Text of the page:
In this article I hope to describe some efficient driving ‘tactics’ and hopefully also explain why they work.
To do this I start with a question… what, exactly, is energy?
Many people think scientists know this, but alas, they don’t. It is one of science’s great mysteries.
On the other hand, they do know an awful lot about how it flows (they call it thermodynamics which is science-jargon for “heat-flows”). And when energy flows, we also know how to harness it.
If we consider the car, we can think of a fuel tank as bottled energy. The engine then turns that bottled energy into motion. But the laws of physics say energy is never destroyed – in only flows. So where does it go after that?
Understanding the answer to this simple question will help us all to drive more efficiently.
Here are some of the outlets for the energy from your petrol tank:
1. Accelerating your car – energy is transferred into the mass of the car. They call this ‘kinetic’ energy – kinetic is just latin for ‘movement’.
Aside for nerds: It’s the kinetic energy in a car that makes it so dangerous – when a car crashes into a tree this energy flows at a speed comparable to a bomb-blast, bending the metal and hurting the people.
2. Going uphill – the energy is also put into the mass of the car. They call this ‘potential’ energy – we’ll see why in a minute.
3. Friction – the friction inside the engine, of the wind on the car – and last but not least the rubbing of your brake shoes on your brake disks – all turn your energy into heat
4. Noise – some goes into people’s ears, but eventually it all just heats the environment.
And that’s it.
So the first thing to notice is that friction and noise are bad. It is not our aim to heat the world up.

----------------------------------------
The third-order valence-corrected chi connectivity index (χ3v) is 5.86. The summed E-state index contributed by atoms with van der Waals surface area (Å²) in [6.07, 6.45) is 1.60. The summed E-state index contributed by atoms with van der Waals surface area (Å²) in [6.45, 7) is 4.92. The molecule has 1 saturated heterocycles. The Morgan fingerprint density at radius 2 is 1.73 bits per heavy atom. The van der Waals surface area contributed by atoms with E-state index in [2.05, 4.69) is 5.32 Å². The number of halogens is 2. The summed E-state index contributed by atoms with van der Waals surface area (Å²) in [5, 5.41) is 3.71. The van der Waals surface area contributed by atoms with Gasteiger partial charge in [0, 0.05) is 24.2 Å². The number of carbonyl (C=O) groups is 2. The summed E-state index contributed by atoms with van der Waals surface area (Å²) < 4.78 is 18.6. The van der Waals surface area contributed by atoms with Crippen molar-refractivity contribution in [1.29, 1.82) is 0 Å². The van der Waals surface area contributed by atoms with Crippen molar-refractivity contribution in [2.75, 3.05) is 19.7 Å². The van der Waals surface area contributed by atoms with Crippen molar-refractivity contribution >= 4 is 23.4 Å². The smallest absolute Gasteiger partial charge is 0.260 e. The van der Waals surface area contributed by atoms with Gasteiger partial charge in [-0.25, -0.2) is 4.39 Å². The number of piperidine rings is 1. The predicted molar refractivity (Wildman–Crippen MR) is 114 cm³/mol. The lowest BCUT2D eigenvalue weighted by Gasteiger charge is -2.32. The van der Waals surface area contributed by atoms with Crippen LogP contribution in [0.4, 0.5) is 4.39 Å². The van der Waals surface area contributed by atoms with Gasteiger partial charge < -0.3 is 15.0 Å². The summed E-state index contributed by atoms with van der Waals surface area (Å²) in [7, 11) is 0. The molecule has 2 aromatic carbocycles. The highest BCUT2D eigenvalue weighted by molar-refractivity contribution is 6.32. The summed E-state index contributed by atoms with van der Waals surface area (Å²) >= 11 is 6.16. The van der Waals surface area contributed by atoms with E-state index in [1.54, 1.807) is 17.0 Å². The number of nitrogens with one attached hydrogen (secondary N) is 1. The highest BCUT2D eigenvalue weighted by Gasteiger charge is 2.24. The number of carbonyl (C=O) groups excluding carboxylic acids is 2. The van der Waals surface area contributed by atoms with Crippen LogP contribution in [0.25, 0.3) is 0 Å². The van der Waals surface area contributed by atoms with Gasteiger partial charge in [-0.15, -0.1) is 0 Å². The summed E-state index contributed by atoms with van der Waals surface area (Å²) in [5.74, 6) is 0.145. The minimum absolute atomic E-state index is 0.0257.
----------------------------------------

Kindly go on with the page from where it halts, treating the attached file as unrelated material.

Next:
So how do we avoid heat and noise? Firstly, keep your car in good nick. Keep your tyres properly inflated too.
Secondly, drive slowly. Air friction is much more significant the faster you go. Doubling your speed quadruples the frictional loss per km and multiplies the energy loss per second (power) by 8! Thus there is about 21% more energy loss to friction at 77mph than at 70mph, despite being only 10% faster. (and it requires 33% more engine power!)
My third tip is a little controversial. Try not to brake.
If you are approaching a stop, try to coast to a halt by taking your foot off the gas far in advance. If you do this, you will avoid heating your brakes and rather spend your energy on air friction, which was inevitable anyway. We will come back to braking in a minute.
Now can we do anything about the energy required to accelerate and go uphill?
Yes, we still ‘have’ this energy- so it can be recovered!
The mass in your car (including you yourself) become a store of energy when you are a) going fast, and are b) at the top of a hill.
The hill energy is called ‘potential’ energy because its got the ‘potential’ to be recovered. We generally recover it without even thinking – when we go back down the other side – gravity does much of the work.
However, we only get it all back if we don’t brake (or use engine compression) to slow ourselves. If failing to brake would lead you to exceed the speed limit, then that’s a pity, as I can’t condone breaking the speed limit, especially if my children are about.
What about the kinetic (going fast) energy? We usually also recover this – but only if we allow ourselves to coast to a stop. Again, if we use the brakes, we turn all that precious energy directly into heat, which is literally burning it.
We also tend to brake when we approach corners, again, it is more frugal to take your foot off the pedal far in advance of the corner such that you are already going slow enough to take it safely when you (eventually!) reach it.
All that might sound complicated, but it all translates to a simple rule of thumb: don’t use your brakes unless you have to. Of course this logic can be taken to its extreme (and occasionally unsafe) conclusion – take a look at the practices of the hypermiler community.
Anyway, that’s all you need to know to get a good 10-20% more miles from each tank.
That concludes this series of articles on greener motoring, I hope it has been of use. Please don’t hesitate to add your own tips in the comments section. Thanks!